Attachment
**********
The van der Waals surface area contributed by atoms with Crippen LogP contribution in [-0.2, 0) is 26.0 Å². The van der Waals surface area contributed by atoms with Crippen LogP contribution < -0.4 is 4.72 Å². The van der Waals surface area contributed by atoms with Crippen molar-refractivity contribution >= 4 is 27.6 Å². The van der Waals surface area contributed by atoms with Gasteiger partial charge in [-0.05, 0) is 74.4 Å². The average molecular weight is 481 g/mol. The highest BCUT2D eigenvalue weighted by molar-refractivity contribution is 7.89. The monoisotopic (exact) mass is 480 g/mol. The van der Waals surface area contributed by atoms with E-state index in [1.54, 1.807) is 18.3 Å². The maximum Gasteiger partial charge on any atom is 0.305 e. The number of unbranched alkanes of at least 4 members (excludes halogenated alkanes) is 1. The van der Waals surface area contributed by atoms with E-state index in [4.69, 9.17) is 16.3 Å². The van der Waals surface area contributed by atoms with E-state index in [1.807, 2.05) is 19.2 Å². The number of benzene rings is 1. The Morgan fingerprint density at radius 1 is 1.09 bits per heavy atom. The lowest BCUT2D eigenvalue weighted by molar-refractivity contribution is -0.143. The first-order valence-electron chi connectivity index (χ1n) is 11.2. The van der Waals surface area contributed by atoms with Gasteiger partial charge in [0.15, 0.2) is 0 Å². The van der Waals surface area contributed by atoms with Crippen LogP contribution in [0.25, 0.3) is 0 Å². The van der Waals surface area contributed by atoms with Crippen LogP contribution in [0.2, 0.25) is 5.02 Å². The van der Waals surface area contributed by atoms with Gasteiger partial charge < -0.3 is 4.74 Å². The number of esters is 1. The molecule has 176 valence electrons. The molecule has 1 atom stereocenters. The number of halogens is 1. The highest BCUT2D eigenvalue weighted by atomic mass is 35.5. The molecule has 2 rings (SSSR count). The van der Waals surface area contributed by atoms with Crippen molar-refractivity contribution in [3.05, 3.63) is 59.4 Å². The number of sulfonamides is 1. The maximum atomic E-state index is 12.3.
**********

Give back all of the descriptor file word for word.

The van der Waals surface area contributed by atoms with Crippen LogP contribution in [-0.2, 0) is 26.0 Å². The van der Waals surface area contributed by atoms with Crippen LogP contribution < -0.4 is 4.72 Å². The van der Waals surface area contributed by atoms with Crippen molar-refractivity contribution >= 4 is 27.6 Å². The van der Waals surface area contributed by atoms with Gasteiger partial charge in [-0.05, 0) is 74.4 Å². The average molecular weight is 481 g/mol. The highest BCUT2D eigenvalue weighted by molar-refractivity contribution is 7.89. The monoisotopic (exact) mass is 480 g/mol. The van der Waals surface area contributed by atoms with E-state index in [1.54, 1.807) is 18.3 Å². The maximum Gasteiger partial charge on any atom is 0.305 e. The number of unbranched alkanes of at least 4 members (excludes halogenated alkanes) is 1. The van der Waals surface area contributed by atoms with E-state index in [4.69, 9.17) is 16.3 Å². The van der Waals surface area contributed by atoms with E-state index in [1.807, 2.05) is 19.2 Å². The number of benzene rings is 1. The Morgan fingerprint density at radius 1 is 1.09 bits per heavy atom. The lowest BCUT2D eigenvalue weighted by molar-refractivity contribution is -0.143. The first-order valence-electron chi connectivity index (χ1n) is 11.2. The van der Waals surface area contributed by atoms with Gasteiger partial charge in [0.15, 0.2) is 0 Å². The van der Waals surface area contributed by atoms with Crippen LogP contribution in [0.25, 0.3) is 0 Å². The van der Waals surface area contributed by atoms with Crippen LogP contribution in [0.2, 0.25) is 5.02 Å². The van der Waals surface area contributed by atoms with Gasteiger partial charge < -0.3 is 4.74 Å². The number of esters is 1. The molecule has 176 valence electrons. The molecule has 1 atom stereocenters. The number of halogens is 1. The highest BCUT2D eigenvalue weighted by atomic mass is 35.5. The molecule has 2 rings (SSSR count). The van der Waals surface area contributed by atoms with Crippen molar-refractivity contribution in [3.05, 3.63) is 59.4 Å². The number of sulfonamides is 1. The maximum atomic E-state index is 12.3.